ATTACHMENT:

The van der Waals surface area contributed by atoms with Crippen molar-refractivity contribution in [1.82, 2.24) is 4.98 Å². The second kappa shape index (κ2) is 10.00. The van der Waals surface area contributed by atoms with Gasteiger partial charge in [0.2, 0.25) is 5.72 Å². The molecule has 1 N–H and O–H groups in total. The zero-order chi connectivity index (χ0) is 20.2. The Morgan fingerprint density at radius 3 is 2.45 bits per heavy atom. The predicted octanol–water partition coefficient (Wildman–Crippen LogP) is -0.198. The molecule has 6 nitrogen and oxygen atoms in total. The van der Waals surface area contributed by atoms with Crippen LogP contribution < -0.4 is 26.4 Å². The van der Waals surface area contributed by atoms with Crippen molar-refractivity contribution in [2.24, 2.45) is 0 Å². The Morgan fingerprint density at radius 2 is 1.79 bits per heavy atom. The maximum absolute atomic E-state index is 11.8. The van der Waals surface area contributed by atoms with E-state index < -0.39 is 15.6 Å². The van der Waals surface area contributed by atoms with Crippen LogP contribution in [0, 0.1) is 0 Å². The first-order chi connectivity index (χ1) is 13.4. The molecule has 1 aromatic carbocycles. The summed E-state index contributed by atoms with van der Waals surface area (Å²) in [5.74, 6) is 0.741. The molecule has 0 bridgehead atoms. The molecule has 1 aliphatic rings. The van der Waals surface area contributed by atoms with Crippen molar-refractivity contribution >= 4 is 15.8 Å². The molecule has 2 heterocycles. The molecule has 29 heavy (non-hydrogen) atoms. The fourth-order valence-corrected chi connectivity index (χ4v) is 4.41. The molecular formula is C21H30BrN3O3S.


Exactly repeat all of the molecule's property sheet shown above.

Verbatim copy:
The van der Waals surface area contributed by atoms with Crippen molar-refractivity contribution in [1.82, 2.24) is 4.98 Å². The second kappa shape index (κ2) is 10.00. The van der Waals surface area contributed by atoms with Gasteiger partial charge in [0.2, 0.25) is 5.72 Å². The molecule has 1 N–H and O–H groups in total. The zero-order chi connectivity index (χ0) is 20.2. The Morgan fingerprint density at radius 3 is 2.45 bits per heavy atom. The predicted octanol–water partition coefficient (Wildman–Crippen LogP) is -0.198. The molecule has 6 nitrogen and oxygen atoms in total. The van der Waals surface area contributed by atoms with Crippen LogP contribution < -0.4 is 26.4 Å². The van der Waals surface area contributed by atoms with Crippen molar-refractivity contribution in [2.24, 2.45) is 0 Å². The Morgan fingerprint density at radius 2 is 1.79 bits per heavy atom. The maximum absolute atomic E-state index is 11.8. The van der Waals surface area contributed by atoms with E-state index < -0.39 is 15.6 Å². The van der Waals surface area contributed by atoms with Crippen LogP contribution in [0, 0.1) is 0 Å². The first-order chi connectivity index (χ1) is 13.4. The molecule has 1 aromatic carbocycles. The summed E-state index contributed by atoms with van der Waals surface area (Å²) in [5.74, 6) is 0.741. The molecule has 0 bridgehead atoms. The molecule has 1 aliphatic rings. The van der Waals surface area contributed by atoms with Crippen molar-refractivity contribution >= 4 is 15.8 Å². The molecule has 2 heterocycles. The molecule has 29 heavy (non-hydrogen) atoms. The fourth-order valence-corrected chi connectivity index (χ4v) is 4.41. The molecular formula is C21H30BrN3O3S.